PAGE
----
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Why Marriage Ain’t No Movie (how I’ve stayed married for 28 years)

When younger couples hear that my husband and I are about to celebrate our twenty-eighth year of marriage, the reaction is typically two-fold.

1. “Wow! How old are y’all?” 

Translation – “Had cars been invented when you met?”

This one is easy – I say, “We are old enough to know life before the iPhone, but young enough not to have driven to school in a covered wagon.”

2. “Please tell us how you made it this long.”

To which I reply, “Marriage ain’t no movie.” – (Incorrect grammar noted but used for emphasis ;-).

What do I mean?

Well, as simplistic as it sounds – 

Do you love your love story? Our lives might not be as exciting as the movies, but the leading lady and gent are sure to experience adventures, crazy turns and even mundane moments to last a lifetime. Learn how to build a story together that lasts and that points others to Christ as they watch it unfold!Marriage Takes Time.

When Harry Met Sally, he knew little to nothing about her, but in the span of ninety minutes, they cover fifteen years and end with happily-ever-after. In that hour-and-a-half of crying, laughing, sighing, wishing and dreaming, we don’t see them – in real-time – take out the trash, become frustrated when the kitchen is a wreck, care for aging parents while simultaneously picking out prom dresses, cut the ends off PB&J sandwiches or volunteer for the forty-seventh day at school events. The best and worst of their relationship gets condensed into a manageable format that we can digest and process over popcorn. Marriage, on the other hand, is hours of seemingly insignificant moments that create a lifetime of trust, if we appreciate that this minute-by-minute documentary is precious and worth the investment. 

Marriage Doesn’t Have Stunt Doubles.

We are going to feel the pain. As amazingly strong as Chadwick Boseman is, the producers of Black Panther employed men like Daniel Graham to fight T’Challa’s onscreen battles. In marriage, there are no fill-ins. You and your spouse will experience the full force of the enemy’s attacks from without and within. You will fall, get knocked down, and feel like you’ve been hit by a train, but nowhere along the way is there a body double. This level of physical and emotional endurance requires both people to be FULLY present 100% of the time and to be constantly conditioning your hearts for what you’ll face. The great thing is that while we may not have a stunt double, we do have the Holy Trinity and the host of heaven fighting on our behalf. We have powers greater than any superhero or force on Earth fighting for and with us in this covenant. We don’t even have to find the words. Scripture promises that our groans are enough for our Father to hear.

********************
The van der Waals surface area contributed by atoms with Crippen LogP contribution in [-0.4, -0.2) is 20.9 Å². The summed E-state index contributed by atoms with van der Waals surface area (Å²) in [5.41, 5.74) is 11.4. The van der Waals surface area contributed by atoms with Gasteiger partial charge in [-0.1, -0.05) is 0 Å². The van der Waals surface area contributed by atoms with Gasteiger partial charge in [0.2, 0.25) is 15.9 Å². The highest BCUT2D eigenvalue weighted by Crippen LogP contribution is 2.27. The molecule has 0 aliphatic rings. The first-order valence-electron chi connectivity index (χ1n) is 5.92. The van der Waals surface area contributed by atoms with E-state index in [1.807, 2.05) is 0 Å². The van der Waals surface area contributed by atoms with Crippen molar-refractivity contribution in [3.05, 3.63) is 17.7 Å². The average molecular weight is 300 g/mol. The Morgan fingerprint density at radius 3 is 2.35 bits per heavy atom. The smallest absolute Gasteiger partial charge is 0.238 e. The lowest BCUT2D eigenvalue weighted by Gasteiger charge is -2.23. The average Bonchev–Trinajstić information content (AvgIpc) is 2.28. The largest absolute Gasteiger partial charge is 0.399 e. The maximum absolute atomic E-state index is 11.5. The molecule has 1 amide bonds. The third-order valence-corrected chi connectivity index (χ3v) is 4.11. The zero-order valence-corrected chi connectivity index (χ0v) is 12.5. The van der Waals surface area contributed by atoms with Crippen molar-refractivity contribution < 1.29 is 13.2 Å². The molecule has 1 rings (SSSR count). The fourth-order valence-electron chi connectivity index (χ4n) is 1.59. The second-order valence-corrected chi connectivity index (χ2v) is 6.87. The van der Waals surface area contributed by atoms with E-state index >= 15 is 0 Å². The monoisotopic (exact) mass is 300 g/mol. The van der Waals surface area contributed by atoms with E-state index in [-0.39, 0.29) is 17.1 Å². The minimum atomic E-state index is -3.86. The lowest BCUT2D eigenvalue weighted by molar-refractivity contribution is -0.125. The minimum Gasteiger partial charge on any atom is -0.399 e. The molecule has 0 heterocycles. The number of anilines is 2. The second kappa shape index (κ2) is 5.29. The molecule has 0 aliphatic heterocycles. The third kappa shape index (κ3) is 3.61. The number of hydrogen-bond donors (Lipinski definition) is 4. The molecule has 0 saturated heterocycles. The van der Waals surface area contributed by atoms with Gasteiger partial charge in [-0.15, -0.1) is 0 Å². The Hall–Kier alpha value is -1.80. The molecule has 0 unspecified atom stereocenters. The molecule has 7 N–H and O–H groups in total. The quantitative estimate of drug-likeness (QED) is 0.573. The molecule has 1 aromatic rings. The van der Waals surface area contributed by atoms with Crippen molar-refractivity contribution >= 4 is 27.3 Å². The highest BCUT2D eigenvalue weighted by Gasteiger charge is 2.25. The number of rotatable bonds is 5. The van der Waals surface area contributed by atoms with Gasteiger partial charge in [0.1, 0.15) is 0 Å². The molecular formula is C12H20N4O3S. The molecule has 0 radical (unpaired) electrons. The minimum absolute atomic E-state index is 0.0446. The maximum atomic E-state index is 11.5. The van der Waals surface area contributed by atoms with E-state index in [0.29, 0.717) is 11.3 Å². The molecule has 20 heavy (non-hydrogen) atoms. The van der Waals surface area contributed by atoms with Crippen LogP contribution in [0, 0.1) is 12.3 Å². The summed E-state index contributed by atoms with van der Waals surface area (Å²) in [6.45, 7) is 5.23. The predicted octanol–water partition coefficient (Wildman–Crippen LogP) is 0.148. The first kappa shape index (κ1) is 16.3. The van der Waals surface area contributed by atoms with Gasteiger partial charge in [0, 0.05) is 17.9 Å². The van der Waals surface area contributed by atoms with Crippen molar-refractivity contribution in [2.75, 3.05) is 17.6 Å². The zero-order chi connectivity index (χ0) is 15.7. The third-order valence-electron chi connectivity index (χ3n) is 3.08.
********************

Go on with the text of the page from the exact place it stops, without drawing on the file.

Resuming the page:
Marriage Has Only One Screenwriter.

When we see Maria passionately, but gently, set the Captain straight in The Sound of Music, we could covet the way they handle conflict. If we are not careful, we could berate ourselves and our spouse for not being more poetic, poised, purposeful, and practically perfect in every way, wholly forgetting that someone spent hours writing and rewriting the dialog shared between these characters. The truth is, that for the rest of us, we have one Screenwriter, and sometimes, He doesn’t reveal the plot twists and turns until we are in the middle of them. Even then, He may not tell us WHAT to say as much as HOW to say it. He directs us to speak with gentleness and respect – to love and build each other up – to forgive and to live at peace. We have to be so in tune with the Writer of our story that His words will flow out of us – otherwise, our tale looks more like the end of Rogue One. 

Our marriage may not be a movie, but that doesn’t mean it isn’t romantic, thrilling, comical and sometimes even horrifyingly challenging. And when the credits roll on our great love story, there’ll be no gaffer, no best boy, no key grip listed. There’ll just be three cast members that matter – the leading lady, her leading man, and the Director who promises to never leave or forsake us – down to the final scene.

Taking cues from The Director,

Denise C. McDowell

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